MN3075 Human resource management
The syllabus draws on the following theories: human resource strategy; psychological contracts; organisational commitment; motivation; organisational justice. These theories are used as a basis for examining the following traditional human resource areas: recruitment and selection; employment appraisal; pay, benefits and performance incentives; job redesign; training; management development and promotion; industrial relations and collective bargaining.
The syllabus examines current theoretical perspectives on the relationship between human resource practices and organisational performance. These include universalistic, contingency and configurational frameworks that offer different explanations of how HRM practices impact on organisational performance. Organisational commitment, defined as an individual's emotional attachment to an organisation, is central to understanding the effects of HRM practices on employees. The syllabus focuses on the antecedents and consequences of employees' commitment to their employing organisation. Organisational justice is also covered as it provides an alternative theoretical framework for assessing the implications of human resource practices for employees. The psychological contract captures the exchange relationship between employees and the employer, and can be viewed as a complement or alternative to a collectivist approach to employment relationships (collective bargaining).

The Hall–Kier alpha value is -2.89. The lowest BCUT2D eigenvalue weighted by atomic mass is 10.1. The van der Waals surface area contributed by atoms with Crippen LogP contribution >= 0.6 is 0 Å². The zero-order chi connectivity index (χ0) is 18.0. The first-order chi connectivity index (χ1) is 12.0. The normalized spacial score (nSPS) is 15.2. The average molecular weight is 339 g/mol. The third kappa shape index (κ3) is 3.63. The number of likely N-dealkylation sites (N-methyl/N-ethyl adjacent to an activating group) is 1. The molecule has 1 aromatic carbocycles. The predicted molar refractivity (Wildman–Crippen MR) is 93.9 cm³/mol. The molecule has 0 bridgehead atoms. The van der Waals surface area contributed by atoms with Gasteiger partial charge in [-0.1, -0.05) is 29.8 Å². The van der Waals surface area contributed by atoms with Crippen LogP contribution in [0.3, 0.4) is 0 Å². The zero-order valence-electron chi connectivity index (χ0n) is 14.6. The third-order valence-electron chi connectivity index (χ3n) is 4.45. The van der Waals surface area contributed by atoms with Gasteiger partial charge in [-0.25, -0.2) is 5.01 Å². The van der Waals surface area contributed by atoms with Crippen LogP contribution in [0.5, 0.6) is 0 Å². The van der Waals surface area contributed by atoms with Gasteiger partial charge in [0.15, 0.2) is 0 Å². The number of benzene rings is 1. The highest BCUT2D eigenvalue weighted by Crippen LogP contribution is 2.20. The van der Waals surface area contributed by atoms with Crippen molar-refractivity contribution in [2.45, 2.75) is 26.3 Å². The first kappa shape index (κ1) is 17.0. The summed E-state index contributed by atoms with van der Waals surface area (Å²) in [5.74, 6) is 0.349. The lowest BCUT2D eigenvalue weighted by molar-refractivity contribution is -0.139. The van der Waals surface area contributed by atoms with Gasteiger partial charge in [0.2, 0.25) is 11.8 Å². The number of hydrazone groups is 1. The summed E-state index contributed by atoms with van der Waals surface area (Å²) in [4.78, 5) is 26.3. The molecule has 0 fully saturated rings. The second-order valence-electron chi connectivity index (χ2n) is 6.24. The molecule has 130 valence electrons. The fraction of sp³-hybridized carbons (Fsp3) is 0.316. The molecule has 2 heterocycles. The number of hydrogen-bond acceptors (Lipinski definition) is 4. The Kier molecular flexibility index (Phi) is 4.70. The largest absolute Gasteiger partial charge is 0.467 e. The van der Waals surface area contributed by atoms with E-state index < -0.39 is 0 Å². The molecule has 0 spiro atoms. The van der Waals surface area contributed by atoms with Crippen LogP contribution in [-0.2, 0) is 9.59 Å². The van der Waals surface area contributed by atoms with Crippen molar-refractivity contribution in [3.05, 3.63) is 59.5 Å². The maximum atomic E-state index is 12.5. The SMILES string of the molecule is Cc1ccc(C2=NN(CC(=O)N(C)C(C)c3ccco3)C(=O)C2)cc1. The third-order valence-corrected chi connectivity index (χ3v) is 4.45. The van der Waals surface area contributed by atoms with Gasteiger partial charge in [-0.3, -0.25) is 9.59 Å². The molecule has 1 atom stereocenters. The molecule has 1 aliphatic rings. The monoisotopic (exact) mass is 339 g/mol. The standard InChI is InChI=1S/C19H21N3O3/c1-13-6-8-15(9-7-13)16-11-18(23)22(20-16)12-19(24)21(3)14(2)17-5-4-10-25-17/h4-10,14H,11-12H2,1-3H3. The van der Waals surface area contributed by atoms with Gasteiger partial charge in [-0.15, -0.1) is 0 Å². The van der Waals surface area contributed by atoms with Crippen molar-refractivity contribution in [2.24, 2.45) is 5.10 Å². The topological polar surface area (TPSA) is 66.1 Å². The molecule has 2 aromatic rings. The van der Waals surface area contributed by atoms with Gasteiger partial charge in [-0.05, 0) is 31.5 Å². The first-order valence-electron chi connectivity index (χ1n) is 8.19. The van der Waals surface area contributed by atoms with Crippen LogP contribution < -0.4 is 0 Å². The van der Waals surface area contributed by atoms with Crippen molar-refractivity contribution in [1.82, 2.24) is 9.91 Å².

Students are expected to always go beyond description and simple prescription. They will be required to know and understand the major theoretical frameworks and examine the empirical evidence supporting them. Different human resource policies will be assessed by discussing the underlying theories (for example, human resource practices such as payment systems and job redesign are based on particular theories of motivation). These theories will then provide the basis for considering the conditions under which HRM practices are more or less likely to achieve their hypothesized outcomes. From this, the potential limitations of each theory, and the subsequent implications for organisational practice will be assessed.